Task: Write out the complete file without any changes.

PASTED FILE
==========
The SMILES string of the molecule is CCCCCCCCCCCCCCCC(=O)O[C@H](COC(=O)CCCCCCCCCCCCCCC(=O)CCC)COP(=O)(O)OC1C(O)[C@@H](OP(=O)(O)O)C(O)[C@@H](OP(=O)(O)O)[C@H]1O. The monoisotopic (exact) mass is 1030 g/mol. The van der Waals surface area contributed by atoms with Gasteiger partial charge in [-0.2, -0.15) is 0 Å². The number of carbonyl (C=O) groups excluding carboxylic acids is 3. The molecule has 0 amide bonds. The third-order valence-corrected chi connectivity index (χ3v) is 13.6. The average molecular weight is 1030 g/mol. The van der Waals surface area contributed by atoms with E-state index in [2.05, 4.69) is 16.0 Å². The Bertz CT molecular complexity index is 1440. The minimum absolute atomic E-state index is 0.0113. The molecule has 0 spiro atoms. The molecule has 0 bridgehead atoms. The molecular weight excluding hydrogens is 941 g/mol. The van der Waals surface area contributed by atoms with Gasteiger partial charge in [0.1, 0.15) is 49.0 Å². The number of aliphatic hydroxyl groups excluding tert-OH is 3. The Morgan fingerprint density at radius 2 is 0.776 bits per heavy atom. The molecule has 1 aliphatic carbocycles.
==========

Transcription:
The SMILES string of the molecule is CCCCCCCCCCCCCCCC(=O)O[C@H](COC(=O)CCCCCCCCCCCCCCC(=O)CCC)COP(=O)(O)OC1C(O)[C@@H](OP(=O)(O)O)C(O)[C@@H](OP(=O)(O)O)[C@H]1O. The monoisotopic (exact) mass is 1030 g/mol. The van der Waals surface area contributed by atoms with Gasteiger partial charge in [-0.2, -0.15) is 0 Å². The number of carbonyl (C=O) groups excluding carboxylic acids is 3. The molecule has 0 amide bonds. The third-order valence-corrected chi connectivity index (χ3v) is 13.6. The average molecular weight is 1030 g/mol. The van der Waals surface area contributed by atoms with E-state index in [2.05, 4.69) is 16.0 Å². The Bertz CT molecular complexity index is 1440. The minimum absolute atomic E-state index is 0.0113. The molecule has 0 spiro atoms. The molecule has 0 bridgehead atoms. The molecular weight excluding hydrogens is 941 g/mol. The van der Waals surface area contributed by atoms with Gasteiger partial charge in [0.1, 0.15) is 49.0 Å². The number of aliphatic hydroxyl groups excluding tert-OH is 3. The Morgan fingerprint density at radius 2 is 0.776 bits per heavy atom. The molecule has 1 aliphatic carbocycles.